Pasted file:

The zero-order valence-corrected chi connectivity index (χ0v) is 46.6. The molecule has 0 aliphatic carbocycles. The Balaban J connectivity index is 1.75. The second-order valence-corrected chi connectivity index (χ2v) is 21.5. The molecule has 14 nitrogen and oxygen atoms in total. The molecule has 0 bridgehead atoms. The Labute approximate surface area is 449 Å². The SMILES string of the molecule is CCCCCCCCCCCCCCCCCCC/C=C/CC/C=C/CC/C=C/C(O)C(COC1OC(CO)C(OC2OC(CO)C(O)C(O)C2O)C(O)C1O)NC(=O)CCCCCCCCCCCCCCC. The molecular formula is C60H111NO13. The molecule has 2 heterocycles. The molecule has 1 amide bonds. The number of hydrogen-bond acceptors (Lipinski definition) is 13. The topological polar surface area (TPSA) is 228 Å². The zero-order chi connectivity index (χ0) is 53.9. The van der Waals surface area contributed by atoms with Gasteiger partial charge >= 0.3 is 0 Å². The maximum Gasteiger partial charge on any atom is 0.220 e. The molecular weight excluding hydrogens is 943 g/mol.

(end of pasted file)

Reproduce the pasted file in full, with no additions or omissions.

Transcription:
The zero-order valence-corrected chi connectivity index (χ0v) is 46.6. The molecule has 0 aliphatic carbocycles. The Balaban J connectivity index is 1.75. The second-order valence-corrected chi connectivity index (χ2v) is 21.5. The molecule has 14 nitrogen and oxygen atoms in total. The molecule has 0 bridgehead atoms. The Labute approximate surface area is 449 Å². The SMILES string of the molecule is CCCCCCCCCCCCCCCCCCC/C=C/CC/C=C/CC/C=C/C(O)C(COC1OC(CO)C(OC2OC(CO)C(O)C(O)C2O)C(O)C1O)NC(=O)CCCCCCCCCCCCCCC. The molecular formula is C60H111NO13. The molecule has 2 heterocycles. The molecule has 1 amide bonds. The number of hydrogen-bond acceptors (Lipinski definition) is 13. The topological polar surface area (TPSA) is 228 Å². The zero-order chi connectivity index (χ0) is 53.9. The van der Waals surface area contributed by atoms with Gasteiger partial charge >= 0.3 is 0 Å². The maximum Gasteiger partial charge on any atom is 0.220 e. The molecular weight excluding hydrogens is 943 g/mol.